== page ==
In a group interview in September, 18 disgruntled truck drivers in Cotonou, Benin, vented their frustrations to two Trade Hub consultants: driving freely from Cotonou to Ouagadougou was impossible without harassment, they said. They sometimes spend three days at borders where customs officials hold up paper work when they refuse to pay bribes; meanwhile, their clients in importing countries wait impatiently to receive the goods.
At the borders and checkpoints where unofficial fees were demanded, they do not receive receipts to prove payment later to their clients. Like many other transport companies in the region, they bear costs and lose income due to unpredictable expenses on West African roads and borders.
“Even when you have all the paperwork, it is not always taken into account,” one said. “There is not a lot of documentation required really, but there are too many unnecessary delays.
“Laws are different from country to country and the fees are exceptionally high. There is really no free movement across West Africa.”
But in the agreements made between ECOWAS countries, that is not supposed to be so.
What is described in the article is the official side – which means that it concerns goods that would normally be allowed to enter into countries, either because they originate 100% from a country within the Community (mostly agricultural produce, livestock, etc) or because some form of value (officially, it should be at least 30% of the value of the product) is added in one of the countries.
Then there is the informal type. Nigeria, for instance, imposes bans on, well, almost everything that is of interest to someone of power in Nigeria. But that does not stop the importation of those things. Importers simply divert the trade to Benin and then smuggle them from Benin to Nigeria. Rice is a particular case in point. In 2007, for instance, a Nigerian newspaper reports that the total import duty on rice in Nigeria came to about 100%, while in Benin it was 38%. In the same year, it was estimated that about 2,000 tonnes of rice was re-exported (smuggled) from Benin into Nigeria per day. If you are a smart importer you simply divert your rice to Benin, pay the import duty – and those guys are pretty well organised so you WILL pay the duty – and then smuggle it into Nigeria. While I was researching these issues in Cotonou in 2008, someone mentioned that she could almost believe that the Beninese government bribes Nigeria to prohibit the importation of some goods into the country so that Benin can make some money off it.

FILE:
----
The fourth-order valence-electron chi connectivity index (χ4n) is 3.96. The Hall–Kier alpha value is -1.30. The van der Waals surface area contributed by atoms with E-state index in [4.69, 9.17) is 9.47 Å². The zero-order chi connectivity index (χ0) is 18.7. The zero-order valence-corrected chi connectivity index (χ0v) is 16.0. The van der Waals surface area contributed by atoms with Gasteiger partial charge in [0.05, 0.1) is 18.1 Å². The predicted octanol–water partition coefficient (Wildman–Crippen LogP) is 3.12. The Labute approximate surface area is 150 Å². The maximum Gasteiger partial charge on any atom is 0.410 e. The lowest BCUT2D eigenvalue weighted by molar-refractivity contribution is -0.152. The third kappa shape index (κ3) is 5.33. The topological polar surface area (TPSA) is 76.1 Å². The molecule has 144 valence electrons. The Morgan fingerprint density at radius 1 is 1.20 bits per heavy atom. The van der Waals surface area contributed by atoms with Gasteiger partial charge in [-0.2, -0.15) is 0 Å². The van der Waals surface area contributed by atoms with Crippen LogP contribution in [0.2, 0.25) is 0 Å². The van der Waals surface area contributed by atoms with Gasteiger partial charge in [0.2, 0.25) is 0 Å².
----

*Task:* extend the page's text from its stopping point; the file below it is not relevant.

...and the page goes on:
The long and short of the story is: as long as there are these kinds of trade policy disparities within the region, regional integration is going to be something they periodically pay lip service to.
Back to the West Africa Trade Hub article:
“Making regional integration a reality requires harmonization of trade policies and practices to eliminate uncertainty for traders and customs officials at borders,” said Trade Hub Business Environment Advisor Lori Brock. “There is a price to pay when a region fails to come together following agreements, regardless of language or currency barriers.”
H/T to Osize